These examples explain why some doses are stored, but it’s not clear why two-thirds of the state’s vaccine supplies aren’t used – placing the country’s largest country far behind West Virginia, the Dakota and most other states in the proportion of the population that is was vaccinated.

The state says this may be due in part to data backlogs: counties and health systems may not always report injected doses immediately. But California’s broken, complex distribution system makes it almost impossible to say where the vaccine went and how much of it was given.

California has 58 local health departments and three city health departments. In many areas, the local health department operates vaccine appointment planning systems. But private providers are also dealing with vaccinations.

In contrast, West Virginia, which vaccinates residents the fastest in the United States, has a simpler system for planning vaccinations and providing updates to the public.

“It’s a more centralized, streamlined process,” said Jennifer Tolbert, director of public health reform at the Kaiser Family Foundation, which tracks state vaccination efforts. “So you rely a little less on the healthcare providers themselves, who create adequate staff alert systems.”

The state never physically receives any vaccine, a spokesman for the California Department of Public Health said. Doses go directly to county health departments and major health care providers from Pfizer, which produces one of the vaccines, or McKesson, which distributes the other vaccine produced by Moderna.

The counties place their dose orders across the state, the state passes this on to the federal government, and the federal government decides how many doses each state will distribute. The state then distributes doses to counties that supply vaccines to some local providers or take pictures at municipal clinics.

There are 3,500 healthcare providers across the country and 100,000 people who have the right to vaccinate residents, Newsom said on Friday, for the first time this level of detail has been shared with the public. But so far, only a few hundred providers have received and administered vaccines, according to the state health department.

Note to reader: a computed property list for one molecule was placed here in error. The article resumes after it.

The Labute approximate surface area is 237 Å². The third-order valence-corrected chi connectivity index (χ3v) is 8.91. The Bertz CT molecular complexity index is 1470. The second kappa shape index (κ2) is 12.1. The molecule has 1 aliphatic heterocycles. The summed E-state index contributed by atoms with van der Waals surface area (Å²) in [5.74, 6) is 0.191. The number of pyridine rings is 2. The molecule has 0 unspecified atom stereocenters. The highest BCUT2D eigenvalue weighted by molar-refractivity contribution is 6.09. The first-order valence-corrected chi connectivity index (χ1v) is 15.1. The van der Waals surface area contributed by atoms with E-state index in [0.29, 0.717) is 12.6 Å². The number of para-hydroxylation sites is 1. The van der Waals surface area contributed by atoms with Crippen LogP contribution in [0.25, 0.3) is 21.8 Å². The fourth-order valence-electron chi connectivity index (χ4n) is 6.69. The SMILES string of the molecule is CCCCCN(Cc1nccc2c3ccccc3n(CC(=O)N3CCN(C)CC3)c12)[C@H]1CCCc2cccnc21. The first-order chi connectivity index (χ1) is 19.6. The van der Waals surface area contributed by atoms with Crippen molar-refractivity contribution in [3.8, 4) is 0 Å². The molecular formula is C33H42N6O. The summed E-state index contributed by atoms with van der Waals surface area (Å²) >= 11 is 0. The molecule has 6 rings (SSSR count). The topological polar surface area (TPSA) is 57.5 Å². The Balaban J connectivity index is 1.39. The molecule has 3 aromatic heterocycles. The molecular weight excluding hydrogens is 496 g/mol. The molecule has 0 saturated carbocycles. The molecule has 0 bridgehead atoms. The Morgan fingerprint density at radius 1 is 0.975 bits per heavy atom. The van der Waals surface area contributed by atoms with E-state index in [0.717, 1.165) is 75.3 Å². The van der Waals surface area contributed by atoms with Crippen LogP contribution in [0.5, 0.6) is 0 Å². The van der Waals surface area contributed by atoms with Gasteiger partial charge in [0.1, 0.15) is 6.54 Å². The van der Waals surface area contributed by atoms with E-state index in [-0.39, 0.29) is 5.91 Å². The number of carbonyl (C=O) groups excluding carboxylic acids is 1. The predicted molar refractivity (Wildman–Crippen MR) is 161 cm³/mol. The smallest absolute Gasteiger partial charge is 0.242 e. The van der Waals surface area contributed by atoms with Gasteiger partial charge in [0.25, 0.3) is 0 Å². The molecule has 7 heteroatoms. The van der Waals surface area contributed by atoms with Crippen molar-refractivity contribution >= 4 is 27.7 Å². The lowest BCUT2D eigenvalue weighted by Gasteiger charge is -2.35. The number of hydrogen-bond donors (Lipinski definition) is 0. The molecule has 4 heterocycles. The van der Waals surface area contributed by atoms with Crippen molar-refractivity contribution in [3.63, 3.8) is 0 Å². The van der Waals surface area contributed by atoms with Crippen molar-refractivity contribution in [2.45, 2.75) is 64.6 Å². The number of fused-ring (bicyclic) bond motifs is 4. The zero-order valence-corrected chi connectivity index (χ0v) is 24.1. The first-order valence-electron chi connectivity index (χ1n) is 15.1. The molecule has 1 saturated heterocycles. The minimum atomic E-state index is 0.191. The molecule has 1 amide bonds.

In addition, the state has provided some transparency regarding the number of doses delivered and administered by each supplier. This makes it difficult to determine exactly where the unused doses are. Many private providers did not disclose this level of detail to the public and the information they shared was fragmented. The state said it would soon publish an online dashboard to show where vaccines are sent, how many are sent there and how many are given.

County health services provide some visibility into how many doses they receive and how many doses they administer through their public health systems, which typically serve low-income and uninsured residents.

But this is only part of the pie with vaccines: Many counties do not know how many doses go to private providers in their county, because some of these providers receive doses directly from the state. Nor do they know how many doses go to CVS and Walgreens, which vaccinate residents of nursing homes in California as part of a federal pharmacy program.

Each county reports vaccine updates in different ways and at periodic intervals, making it difficult for the public to get a clear idea of ​​what progress has been made in the region and the state. Several Gulf counties said they had plans to develop online boards to keep the public up to date, but only Santa Clara County did so by launching a new website on Friday.